|MadSci Network: Microbiology|
Dear Emma, Thanks for writing. Before I jump into the specific modes of action that different disinfectants have, I'll offer some background on bacterial structure to make sure we're thinking along the same track. Bacteria are single celled organisms. All the activities bacteria need to perform to live are contained within this single cell. The cell is delineated from the rest of the environment by a barrier known as the lipid membrane. The membrane is made up of lipid molecules that aggregate to exclude the fluid of the environment. To imagine this more clearly, think of the leftover fat in a frying pan (perhaps not a beautiful image, but an effective one). Fat is also made of lipids and is not soluble in water. Fat beads up and excludes the water, as you know if you've ever tried to clean a dirty frying pan with water alone. Within the lipid membrane are the life sustaining activities of the bacterial cell. The agents that carry out activities such as metabolism and reproduction are many different kinds of proteins that the cell must make from scratch. If a bacterium cannot maintain the lipid boundary or protein synthesis fails, the cell is doomed, and that's where disinfectants come in! Disinfectants are chemicals applied to non-living surfaces that rid these surfaces of bacterial contamination. All disinfectants are bactericidal; in other words, they kill the bacteria. However, only some disinfectants are bacteriostatic meaning that they prevent the growth of new bacteria. The amount of time the surface stays free of bacteria depends on the disinfectant. I'll give a sampling of common disinfectants and each mode of action in alphabetical order: Alcohol This disinfectant category contains specific kinds of pure alcohol (in other words not your common table wine). Ethanol (an ingredient in table wine) and Isopropanol (also known as rubbing alcohol and poisonous to humans) are very commonly used. These disinfectants disrupt the structure of proteins in the bacteria. If the proteins are disrupted, or denatured, they cannot perform their highly specific tasks, and the bacterium dies. Bleach Bleach is also known by its formal chemical name as sodium hypochlorite. Now we shall delve into some basic chemistry. In solution, the sodium hypochlorite dissociates, or dissolves, to produce atomic oxygen and chlorine. The chlorine and oxygen are very reactive, negatively-charged elements that oxidize components of the bacterial cell. This oxidation prevents effective operation of the cell's machinery, and the bacterium dies. Detergents I bet you've always wondered what the difference between a detergent and a soap is! Detergents act like soaps though detergents are not derived from fats like soaps are. Detergents are comprised of long molecules with very different ends. In some types of detergents, one end of the molecule is positively charged (insoluble in water), and the other is negatively charged (soluble in water). These molecules wiggle their way in between the lipids of the bacterium's membrane and cause the cell to spill its contents into the environment, killing the cell. Iodine Dilute solutions (as little as 1%) of iodine work in much the same way as the chlorine described above. Looking at a periodic chart, you'll even notice that chlorine and iodine are in the same halogen family, hence their common mode of action. Negatively charged iodine combines with proteins and disrupts their ability to function normally. Phenolics Phenolics is the generic name for a specific family of chemical structures. There are a variety of phenolics used as disinfectants. Lysol is perhaps the most famous. This class of disinfectants works by disrupting proteins, a common theme as we have seen, but also by disrupting the lipid membrane. A leaky or broken membrane in addition to faulty proteins are problems too severe for the bacterium to fix in time, and it dies. Phenolics are also bacteriostatic. All the disinfectants described above work in an indiscriminate manner. For example, the chlorine ions bind to many kinds of proteins, not just one. Phenolics cause many types of bacterial species to have leaky membranes. I refer to this as a "broad spectrum of action". As a consequence, it is highly unlikely that every protein in a cell will evolve an ability to resist the effects of chlorine. I'll call the following section "extra credit" because it moves beyond traditional disinfectants to a recent phenomenon on your grocery store shelves. Triclosan Here is a disinfectant that does discriminate, or is picky about its target in a bacterial cell. You have probably noticed quite a lot of "antibacterial" products on the store shelves in recent years. The active ingredient in these soaps and detergents is an antibiotic known as Triclosan. Triclosan, however, kills bacteria by acting on a single specific protein that is necessary for the bacterium to make an effective lipid membrane. If this one protein evolves to resist the action of Triclosan, Triclosan will no longer be able to kill those bacteria with the new version of the protein. Scientists are debating the effects of bacterial resistance to Triclosan, and the following article will give you more details on a hot topic in the scientific world. Heath, R.J., Y.T. Yu, M.A. Shapiro, E. Olson, C.O. Rock. 1998. "Broad spectrum antimicrobial biocides target the FabI component of fatty acid synthesis." Journal of Biological Chemistry. 273(46):30316-20. For some nitty gritty information on chemical structures of disinfectants, check out: Grayson, M., ed. 1982. “Antibiotics, Chemotherapeutics, and Antibacterial Agents for Disease Control.” New York: John Wiley & Sons, pp.435-473. http://www.cbc.umn.edu/~mwd/courses.html is a site that lists many kinds of biology courses available through the web, including microbiology. This would be a good starting point if you wanted to know more about bacteria or molecular biology.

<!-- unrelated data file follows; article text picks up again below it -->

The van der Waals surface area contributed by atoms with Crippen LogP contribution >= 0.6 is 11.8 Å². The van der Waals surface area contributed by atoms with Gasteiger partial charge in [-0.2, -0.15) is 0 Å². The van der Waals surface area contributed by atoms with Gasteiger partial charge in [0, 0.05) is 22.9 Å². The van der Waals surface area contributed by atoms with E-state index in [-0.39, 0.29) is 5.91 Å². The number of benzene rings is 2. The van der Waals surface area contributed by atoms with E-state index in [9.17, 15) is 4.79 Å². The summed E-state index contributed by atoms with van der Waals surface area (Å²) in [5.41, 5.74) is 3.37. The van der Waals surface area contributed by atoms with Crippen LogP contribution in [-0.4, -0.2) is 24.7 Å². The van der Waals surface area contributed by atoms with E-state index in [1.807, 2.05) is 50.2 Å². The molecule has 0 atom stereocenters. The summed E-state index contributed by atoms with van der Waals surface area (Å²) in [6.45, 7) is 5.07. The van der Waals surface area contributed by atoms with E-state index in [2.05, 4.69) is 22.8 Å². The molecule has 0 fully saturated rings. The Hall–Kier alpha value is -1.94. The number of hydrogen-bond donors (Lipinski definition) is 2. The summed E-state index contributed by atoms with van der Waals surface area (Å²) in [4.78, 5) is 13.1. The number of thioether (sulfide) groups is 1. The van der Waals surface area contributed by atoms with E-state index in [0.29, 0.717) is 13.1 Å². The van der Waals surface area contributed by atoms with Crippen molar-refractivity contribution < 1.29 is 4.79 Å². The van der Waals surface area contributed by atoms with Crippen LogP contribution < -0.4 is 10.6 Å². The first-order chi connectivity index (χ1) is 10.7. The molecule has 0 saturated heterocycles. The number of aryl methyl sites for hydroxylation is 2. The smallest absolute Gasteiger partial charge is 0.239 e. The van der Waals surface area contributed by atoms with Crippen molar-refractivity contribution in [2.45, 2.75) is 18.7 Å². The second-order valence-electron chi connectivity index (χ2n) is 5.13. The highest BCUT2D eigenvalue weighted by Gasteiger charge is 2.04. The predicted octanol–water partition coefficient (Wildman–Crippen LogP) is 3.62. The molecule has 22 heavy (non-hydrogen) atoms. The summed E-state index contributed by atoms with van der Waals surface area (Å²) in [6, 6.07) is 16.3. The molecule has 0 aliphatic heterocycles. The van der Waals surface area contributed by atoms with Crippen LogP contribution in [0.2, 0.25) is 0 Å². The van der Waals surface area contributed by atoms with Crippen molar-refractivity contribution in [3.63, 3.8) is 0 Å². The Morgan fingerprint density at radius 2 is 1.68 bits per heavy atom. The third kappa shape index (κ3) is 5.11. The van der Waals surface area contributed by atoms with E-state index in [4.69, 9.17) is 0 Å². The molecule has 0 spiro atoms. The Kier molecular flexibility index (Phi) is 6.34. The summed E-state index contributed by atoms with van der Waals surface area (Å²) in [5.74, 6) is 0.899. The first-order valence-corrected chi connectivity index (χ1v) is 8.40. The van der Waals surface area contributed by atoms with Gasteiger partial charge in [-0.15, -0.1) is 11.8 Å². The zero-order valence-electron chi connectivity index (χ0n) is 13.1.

Try the links in the MadSci Library for more information on Microbiology.